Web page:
This viewer is more than willing to let all manner of nonsense by so long as it comes wrapped in a cloak of fantasy. Indeed, it's not quite a failing but more of a weakness and plenty of criticism has come my way over the years, both here and elsewhere, for my steadfast refusal to find much to complain about those films that bumble along in the troughs of the genre. So when even I struggle to find much good to say about The Seeker, you should know that there isn't a great deal in it to like. It's not even fair to children to say that they'll enjoy it more than adults as no matter how simple a story it is, they'll find themselves confused by the leaping about in The Seeker with director Cunningham far too fond of the tricks in his visual effects cupboard to simply get on with making his story work. There are moments to like and the cast, particularly James Cosmo, Jim Piddock and Christopher Eccleston, work hard at making The Seeker work but, on the whole, it doesn't. It starts so very well in the last few days before Christmas but its fantasy setting flags under the weight of the special effects, so unlike the very much better Box Of Delights.
So often does Cunningham rush to his computers for comfort that he's left The Seeker looking something of a blur. At first, the film doesn't look at all bad, with there even being something of The Box Of Delights about it all, albeit with American schoolkids instead of the well-mannered Kay Harker. Come the film's arrival at Huntercombe village and the crisp setting lends itself to a suitably detailed picture but then Cunningham loses faith in his audience's attention and soon blankets The Seeker beneath a thick layer of CG.
Eventually, that early sharpness to the picture gives way to fog, storm clouds and a flock of rooks fluttering into a snowfall. There's simply far too much of this by the film's end and the picture suffers accordingly. By the time signs start appearing in the sky, the DVD looks soft and the early sharpness gives way to a mist that obscures the best of the set and costume design. However, saying that, there's probably only so much the producers of this DVD could have done with the film as many of the problems lie with the film rather than the DVD adding very much to them.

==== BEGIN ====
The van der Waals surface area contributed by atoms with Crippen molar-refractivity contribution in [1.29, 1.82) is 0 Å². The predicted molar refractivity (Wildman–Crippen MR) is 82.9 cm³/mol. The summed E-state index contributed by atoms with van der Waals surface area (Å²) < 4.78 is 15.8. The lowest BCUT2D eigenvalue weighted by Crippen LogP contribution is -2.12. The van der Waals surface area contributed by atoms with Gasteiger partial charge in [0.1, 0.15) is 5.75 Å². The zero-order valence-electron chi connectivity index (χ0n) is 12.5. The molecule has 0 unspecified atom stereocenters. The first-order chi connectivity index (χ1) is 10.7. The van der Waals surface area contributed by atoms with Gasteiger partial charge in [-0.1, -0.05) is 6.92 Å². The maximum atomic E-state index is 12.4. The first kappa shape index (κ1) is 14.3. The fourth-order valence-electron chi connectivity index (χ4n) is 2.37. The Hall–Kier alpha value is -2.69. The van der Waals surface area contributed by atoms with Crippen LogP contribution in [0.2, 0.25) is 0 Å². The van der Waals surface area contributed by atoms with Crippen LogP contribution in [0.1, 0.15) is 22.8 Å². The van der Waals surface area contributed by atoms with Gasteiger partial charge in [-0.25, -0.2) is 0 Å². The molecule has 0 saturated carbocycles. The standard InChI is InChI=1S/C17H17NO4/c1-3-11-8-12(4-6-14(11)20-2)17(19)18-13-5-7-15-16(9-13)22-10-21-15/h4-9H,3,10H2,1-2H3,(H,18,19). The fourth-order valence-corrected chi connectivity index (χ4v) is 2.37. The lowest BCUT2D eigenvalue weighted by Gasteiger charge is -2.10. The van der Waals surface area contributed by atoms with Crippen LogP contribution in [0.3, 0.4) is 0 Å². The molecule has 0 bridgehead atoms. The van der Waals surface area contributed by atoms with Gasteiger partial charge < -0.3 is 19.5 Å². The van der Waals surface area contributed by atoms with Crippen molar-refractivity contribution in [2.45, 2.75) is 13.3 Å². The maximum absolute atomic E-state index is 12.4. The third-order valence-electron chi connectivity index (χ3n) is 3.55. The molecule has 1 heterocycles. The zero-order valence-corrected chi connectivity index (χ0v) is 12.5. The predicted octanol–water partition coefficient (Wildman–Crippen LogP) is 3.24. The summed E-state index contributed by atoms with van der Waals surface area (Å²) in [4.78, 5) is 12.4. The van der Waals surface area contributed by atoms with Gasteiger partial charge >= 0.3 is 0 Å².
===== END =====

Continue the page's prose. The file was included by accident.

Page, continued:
The DD5.1 audio track is fine but amidst all the visual noise in the picture, it's hard to pick out anything of note. There are moments when the rear channels are used to add presence to the picture but it's more bluster than clear-cut, even to some of the dialogue being lost behind the noise. The shame of this is that, like the picture, the first half of The Seeker is fine with a stillness and quiet in the soundtrack that suggests that what follows will be a good deal better. However, that early tone is lost amidst the heavy use of sound effects later in the film.
The Making Of The Seeker (42m34s): This is a very typical look behind the scenes of The Seeker, interviewing the cast about their characters, various members of the crew, including the production and costume designers, and a more detailed look at specific scenes. It is, though, a well-produced features, not so much in its structure, which is a bit, "We'll show this...and then that!" but more in its use of split-screen to compare what's happening behind-the-scenes to what was included in the film. There is, though, too much on the special effects late on in the feature, which is surprising given that...
The Visual Effects Of The Seeker (15m47s): ...the film has a special effects feature all of its own. There is some repetition with the main making-of, particularly as regards the dressing of the village, the make-up and visual effects but there is much more explanation of each in this feature. Unfortunately, as with many films that are driven by their effects, this would have us believe that they are used solely in support. With The Seeker, don't believe a word of it. The film becomes so lost behind effects that it may lose younger viewers, who'll struggle to understand what's happening, but this feature plays them down, which isn't a fair reflection of The Seeker.
Extended/Deleted Scenes (21m13s): With an optional (and subtitled) commentary by director David L Cunningham, these would have been better had they been included in the film as they offer more to scenes that seem short in the final cut of The Seeker. These include the pub scene between Will and Max, more of the Viking attack on the Saxon village and of a character, The Walker, who follows Will around Huntercombe village.
All of the features on this disc are subtitled.